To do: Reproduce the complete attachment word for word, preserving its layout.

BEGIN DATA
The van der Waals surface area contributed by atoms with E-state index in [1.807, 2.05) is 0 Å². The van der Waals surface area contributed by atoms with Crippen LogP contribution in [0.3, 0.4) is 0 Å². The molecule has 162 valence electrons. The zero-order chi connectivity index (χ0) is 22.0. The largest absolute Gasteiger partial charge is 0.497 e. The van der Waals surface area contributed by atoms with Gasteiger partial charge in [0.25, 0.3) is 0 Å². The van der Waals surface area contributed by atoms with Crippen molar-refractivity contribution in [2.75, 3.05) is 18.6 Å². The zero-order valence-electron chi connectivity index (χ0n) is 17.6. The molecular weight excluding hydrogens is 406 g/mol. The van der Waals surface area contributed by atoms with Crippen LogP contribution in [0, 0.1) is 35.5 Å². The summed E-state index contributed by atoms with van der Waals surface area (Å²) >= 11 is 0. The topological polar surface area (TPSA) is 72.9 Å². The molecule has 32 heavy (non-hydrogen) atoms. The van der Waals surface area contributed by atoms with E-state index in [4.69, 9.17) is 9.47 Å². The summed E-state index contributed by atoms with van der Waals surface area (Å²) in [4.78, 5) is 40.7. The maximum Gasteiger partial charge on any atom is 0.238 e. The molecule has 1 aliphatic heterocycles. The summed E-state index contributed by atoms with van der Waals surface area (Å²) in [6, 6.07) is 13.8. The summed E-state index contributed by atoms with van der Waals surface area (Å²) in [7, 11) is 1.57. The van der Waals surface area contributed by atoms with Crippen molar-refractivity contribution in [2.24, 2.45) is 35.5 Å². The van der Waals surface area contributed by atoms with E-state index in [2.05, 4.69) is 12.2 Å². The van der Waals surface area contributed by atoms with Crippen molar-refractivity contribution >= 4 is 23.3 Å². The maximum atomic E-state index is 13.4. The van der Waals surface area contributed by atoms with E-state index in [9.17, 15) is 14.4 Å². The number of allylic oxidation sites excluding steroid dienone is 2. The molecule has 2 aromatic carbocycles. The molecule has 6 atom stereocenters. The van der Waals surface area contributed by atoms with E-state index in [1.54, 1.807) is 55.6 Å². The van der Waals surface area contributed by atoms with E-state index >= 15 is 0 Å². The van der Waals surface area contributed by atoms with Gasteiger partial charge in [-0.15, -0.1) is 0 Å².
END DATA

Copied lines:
The van der Waals surface area contributed by atoms with E-state index in [1.807, 2.05) is 0 Å². The van der Waals surface area contributed by atoms with Crippen LogP contribution in [0.3, 0.4) is 0 Å². The molecule has 162 valence electrons. The zero-order chi connectivity index (χ0) is 22.0. The largest absolute Gasteiger partial charge is 0.497 e. The van der Waals surface area contributed by atoms with Gasteiger partial charge in [0.25, 0.3) is 0 Å². The van der Waals surface area contributed by atoms with Crippen molar-refractivity contribution in [2.75, 3.05) is 18.6 Å². The zero-order valence-electron chi connectivity index (χ0n) is 17.6. The molecular weight excluding hydrogens is 406 g/mol. The van der Waals surface area contributed by atoms with Crippen LogP contribution in [0, 0.1) is 35.5 Å². The summed E-state index contributed by atoms with van der Waals surface area (Å²) >= 11 is 0. The topological polar surface area (TPSA) is 72.9 Å². The molecule has 32 heavy (non-hydrogen) atoms. The van der Waals surface area contributed by atoms with E-state index in [4.69, 9.17) is 9.47 Å². The summed E-state index contributed by atoms with van der Waals surface area (Å²) in [4.78, 5) is 40.7. The maximum Gasteiger partial charge on any atom is 0.238 e. The molecule has 1 aliphatic heterocycles. The summed E-state index contributed by atoms with van der Waals surface area (Å²) in [6, 6.07) is 13.8. The summed E-state index contributed by atoms with van der Waals surface area (Å²) in [7, 11) is 1.57. The van der Waals surface area contributed by atoms with Crippen molar-refractivity contribution in [2.24, 2.45) is 35.5 Å². The van der Waals surface area contributed by atoms with E-state index in [2.05, 4.69) is 12.2 Å². The van der Waals surface area contributed by atoms with Crippen molar-refractivity contribution >= 4 is 23.3 Å². The maximum atomic E-state index is 13.4. The van der Waals surface area contributed by atoms with E-state index in [9.17, 15) is 14.4 Å². The number of allylic oxidation sites excluding steroid dienone is 2. The molecule has 2 aromatic carbocycles. The molecule has 6 atom stereocenters. The van der Waals surface area contributed by atoms with E-state index in [1.54, 1.807) is 55.6 Å². The van der Waals surface area contributed by atoms with E-state index >= 15 is 0 Å². The van der Waals surface area contributed by atoms with Gasteiger partial charge in [-0.15, -0.1) is 0 Å².